Attitudes to Avoid
Aesthetic Anarchism/Damn the Plan. I am all for mass democratic, non-hierarchical movements. I am in favor of taking down the system. I want to work from an outsider position of independence and autonomy. But I have noticed in many occupations a pernicious spirit of aesthetic anarchism. When I say aesthetic, I’m not talking about looks. I’m talking about image. I’m talking about when the form of an idea replaces its substance, or when the rituals of belief replace the point of believing. Aesthetic attitudes prevail when our motive is not to change power, but to be right, fashionable, or cool—a perfect -ism. And since aesthetic beliefs are more about approval than victory, aesthetic believers spend very little time thinking about what victory means or requires. Every movement has its aesthetics (think hippies) and that would be fine if they didn’t disrupt the entire point, which is to win. Because in order to win, you need a plan, and to plan you must consider an array of ideas, challenging conventional wisdom to get at effective action. Radicals say: 6,000 people lost their homes to banks today. Did we help them? What would it take to help them? Then they go from there, letting the need dictate the action. Aesthetic anarchists, however, are content to wait for the word from their chosen Sinai, saying, “If New York does it, we do, too,” or “so sayeth the man in punk-rock black.” They are inheritors of a received culture of ideas—a splinter culture, but a shallow one nonetheless. Their goals are purity and counter-cultural conformity, a strange form of leftist fundamentalism. One of the worst forms of aesthetic anarchism confuses having a plan with being The Man. Aesthetic anarchists equate all structure and strategy with fascism, defining ‘true’ actions as spontaneous and random. Similarly, they see radicalism in terms of approved actions rather than methods. But this Ivory Gutter Attitude gets us nowhere. So let’s be clear, then. Having a plan is not being The Man. It’s not selling out. It’s not fascist. Having a plan means deciding how to engage with power, and how to make power engage with you. Going forward, let’s do less Damning the Plan and more Damning the Man. Let’s decide what we want and create a plan to get there, choosing our actions to fit the problem, not the fashion. So far our movement’s a radical noun; let’s strategize to make it a radical verb.
- Practice democracy fairly. Hold ongoing teach-ins on racism, classism, and patriarchy developed by those most oppressed and supported by their allies.
- Practice democracy fully. Most of us weren’t taught how to make decisions together, so we need to learn. Invite professional facilitators to dotrainings on true consensus. Pinpoint places where democracy is breaking down and find solutions.
- Know your neighbor. Set up a storytelling tent by the info booth. Talk to people about why they are here, what they’re angry about, who they are, what solutions they have. Record the sessions and screen them for the camp at night.
- Heal. We’re all coming to this with emotion and history. Some of us are new, and impatient. Some of us are old, and can’t bear to fail again. A lot of infighting is the result of unspoken despair and disillusionment. The ‘real’ world silences those emotions, but Occupy is an opportunity for voice. Have a therapist or healer lead the group through grief work—for example, Joanna Macy’s Work That Reconnects.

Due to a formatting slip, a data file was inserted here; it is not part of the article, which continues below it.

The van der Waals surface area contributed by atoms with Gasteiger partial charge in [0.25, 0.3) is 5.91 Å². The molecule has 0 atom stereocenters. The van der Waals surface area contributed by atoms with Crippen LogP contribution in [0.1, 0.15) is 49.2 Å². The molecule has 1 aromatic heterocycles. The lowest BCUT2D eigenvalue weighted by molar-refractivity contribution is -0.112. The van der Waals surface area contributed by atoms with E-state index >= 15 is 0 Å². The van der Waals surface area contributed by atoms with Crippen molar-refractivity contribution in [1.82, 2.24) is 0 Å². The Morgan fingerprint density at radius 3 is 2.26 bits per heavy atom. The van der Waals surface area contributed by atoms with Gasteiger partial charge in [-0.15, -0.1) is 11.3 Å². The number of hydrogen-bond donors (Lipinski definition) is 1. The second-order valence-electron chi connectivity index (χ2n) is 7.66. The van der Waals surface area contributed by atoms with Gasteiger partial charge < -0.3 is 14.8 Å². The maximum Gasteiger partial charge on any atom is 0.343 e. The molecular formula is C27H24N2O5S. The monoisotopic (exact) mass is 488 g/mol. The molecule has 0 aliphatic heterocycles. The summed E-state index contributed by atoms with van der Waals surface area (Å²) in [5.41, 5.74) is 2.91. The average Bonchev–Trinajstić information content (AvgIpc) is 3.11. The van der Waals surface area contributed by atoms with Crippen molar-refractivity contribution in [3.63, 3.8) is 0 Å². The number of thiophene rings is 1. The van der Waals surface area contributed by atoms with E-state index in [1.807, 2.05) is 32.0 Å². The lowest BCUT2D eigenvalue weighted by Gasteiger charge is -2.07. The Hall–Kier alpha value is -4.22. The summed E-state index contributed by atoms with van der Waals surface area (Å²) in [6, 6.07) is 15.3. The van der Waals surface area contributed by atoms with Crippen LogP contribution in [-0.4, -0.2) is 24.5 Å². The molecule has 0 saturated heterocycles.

- Strategize. Take Goodwyn’s four phases of movement building and brainstorm ways to make them flourish. Challenge cavalier assumptions about what does and doesn’t work. Merge this into a multi-day, consensus-based visioning session and come up with concrete goals and strategies for your local Occupy.
What inherited cultural assumptions am I bringing to the Occupy movement? How do dominant societal narratives on race, class, gender, resistance and revolution impair my organizing? How do fashionable resistance models inform my work, and do they help or harm? And finally: How bad is x problem, how long do we have to fix it, and what would it take to win?
The Populists did not confuse action with aimlessness; they were radicals with a plan. Being destitute, they understood the need to create economic alternatives that immediately relieved other poor people and brought them into broader struggle. They began by identifying their central problem: They needed credit to get farming supplies, but the furnishing merchant controlled credit and exploited them. So they created the Farmers Alliance Exchange, a cotton co-op that pooled resources to buy equipment, market the harvest, and sell in bulk to foreign and domestic buyers. This system allowed the farmers to depend less on the merchant for credit and to sell their crops at better prices. It also served as a powerful recruitment tool: the co-op attracted recruits and showed them through their own experience how and why the dominant economic system failed them. Two millions farmers joined in a matter of three years, forming thousands of sub-alliances—each with their own cotton buying agent and farmer-lecturer. The Alliance would eventually mobilize this massive and structured base to break up farming monopolies, push for a new financial system, and create a formidable third party. Participating in the co-ops gave average farmers a sense of dignity, greater economic independence, class consciousness, and experience solving complicated problems together.